summary: making changes to stroganoff; homemade sambal oelek is addictively delicious; egg noodles and poppy seeds;
For Mothers’ Day (I know; that was ages ago), one of my west-coast sisters dined on her back deck (physically distancing, of course) with the 5 people in their bubble. The dinner they devised was made up of all the childhood favourites that their mothers had made for special occasions. The dish my sister chose from our mother’s festive dinner repertoire was beef stroganoff.
J’adore beef stroganoff!! With egg noodles tossed with butter and poppy seeds – even though Mum NEVER served it with noodles. Especially poppy-seeded noodles. Oh my no. That would have been too adventurous.
And yet we never have stroganoff any more. Why?! How can such a delicious dish have fallen out of favour? (Ha. Perhaps it’s because it looks a little bit like dog’s breakfast. ) (continue reading →)
summary: recipe for eggless Povitica with walnut date filling; no sense of time any more; late again; information about Bread Baking Babes;
Potica is a cooking project, not everyday fare. You’ll want to be well-rested and plan-free before embarking on all the kneading, whisking, flouring, and rolling. – Romana Bohinc, the head baker of Potičnica—a bakery on Bled Island, Slovenia
Here I am at last – just one day late. Although, I did bake in time!! I confess that I am now acknowledging that mental fatigue has set in from this prolonged “stay-at-home” order – even though we CAN go outside on our bikes (but waaaahhhh, it’s just been extended to at least 2 June!), and I am often having difficulty knowing what day or even month it is.
Which meant that I didn’t really comprehend what all was entailed in making this month’s BBBabes’ project to make Povitica … or Potica.
summary: going through our photo archives; pomegranate chicken; pomegranate molasses; frozen pomegranate seeds are almost a reasonable substitute for fresh pomegranate – almost…; getting inspiration from TV; in praise of Yasmin Khan’s lovely cookbook, “The Saffron Tales”;
The hero warrior Isfandiar is said to have eaten the seeds of the pomegranate and become invincible – Yasmin Khan, The Saffron Tales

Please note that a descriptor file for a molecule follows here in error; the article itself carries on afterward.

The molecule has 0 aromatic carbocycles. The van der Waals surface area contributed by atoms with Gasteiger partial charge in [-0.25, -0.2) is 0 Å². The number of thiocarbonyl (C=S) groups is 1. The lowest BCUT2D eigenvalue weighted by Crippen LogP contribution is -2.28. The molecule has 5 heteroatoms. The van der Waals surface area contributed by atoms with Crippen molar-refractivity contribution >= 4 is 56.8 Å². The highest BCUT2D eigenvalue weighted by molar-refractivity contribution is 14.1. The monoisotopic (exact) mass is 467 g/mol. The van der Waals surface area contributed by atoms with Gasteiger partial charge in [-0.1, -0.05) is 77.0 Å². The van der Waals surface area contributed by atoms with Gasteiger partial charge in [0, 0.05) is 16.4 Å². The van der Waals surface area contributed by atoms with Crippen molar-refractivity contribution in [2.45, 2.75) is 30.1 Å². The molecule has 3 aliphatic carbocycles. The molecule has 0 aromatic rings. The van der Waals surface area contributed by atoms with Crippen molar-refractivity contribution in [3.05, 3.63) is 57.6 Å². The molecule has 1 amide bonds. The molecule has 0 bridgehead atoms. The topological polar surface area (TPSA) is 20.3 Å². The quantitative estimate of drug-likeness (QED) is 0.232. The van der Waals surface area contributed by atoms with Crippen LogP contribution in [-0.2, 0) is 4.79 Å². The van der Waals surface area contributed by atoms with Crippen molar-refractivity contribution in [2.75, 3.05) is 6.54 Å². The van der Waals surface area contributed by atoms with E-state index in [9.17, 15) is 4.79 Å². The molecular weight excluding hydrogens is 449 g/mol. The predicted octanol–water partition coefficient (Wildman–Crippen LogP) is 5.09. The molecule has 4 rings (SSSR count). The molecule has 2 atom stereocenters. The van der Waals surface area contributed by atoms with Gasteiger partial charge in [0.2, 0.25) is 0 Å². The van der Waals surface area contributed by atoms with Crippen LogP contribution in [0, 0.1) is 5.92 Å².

After that [Zartusht] gave to Asfandiar of that feast one grain of a pomegranate. He ate and his body waxed like stone; no wound could be inflicted upon him. – Zartushi-Behram (Eng. translation: E. B. Eastwick, Esq.), Zarthusht-Nameh (“Book of Zarathushtra”), 1277 A.D.
Alas, while pomegranates are available here from time to time, they come from very far away and are rarely as thrilling as we think they should be.
They’re also very very expensive. Even when they look a little worse for the wear.
To get a bit of a pomegranate fix, eons ago, we bought a bottle of pomegranate molasses. I can’t remember what we used it in. All I remember is that we weren’t wild about the flavour. After that first taste, the bottle stood untouched in the cupboard for months before one of us – again, I can’t remember who – decided we should just throw it down the drain and recycle the bottle.
So. What was it that made us decide we had to get another bottle of pomegranate molasses to try it again? Perhaps it was after reading “A Taste of Persia” by Najmieh K. Batmanglij, or “Taste of Persia” by Naomi Duguid, or “Samarkand” by Caroline Eden and Eleanor Ford, or “Salt, Fat, Acid, Heat” by Samin Nosrat.
That’s right; we cannot stop reading about Persian cuisine. I think it has something to do with the magic of pomegranates.
Or perhaps it was because of a few months ago (in February!! …how can it be May already?!), when T was watching Milk Street on TV and saw what looked to be the best ever way to prepare chicken. (continue reading →)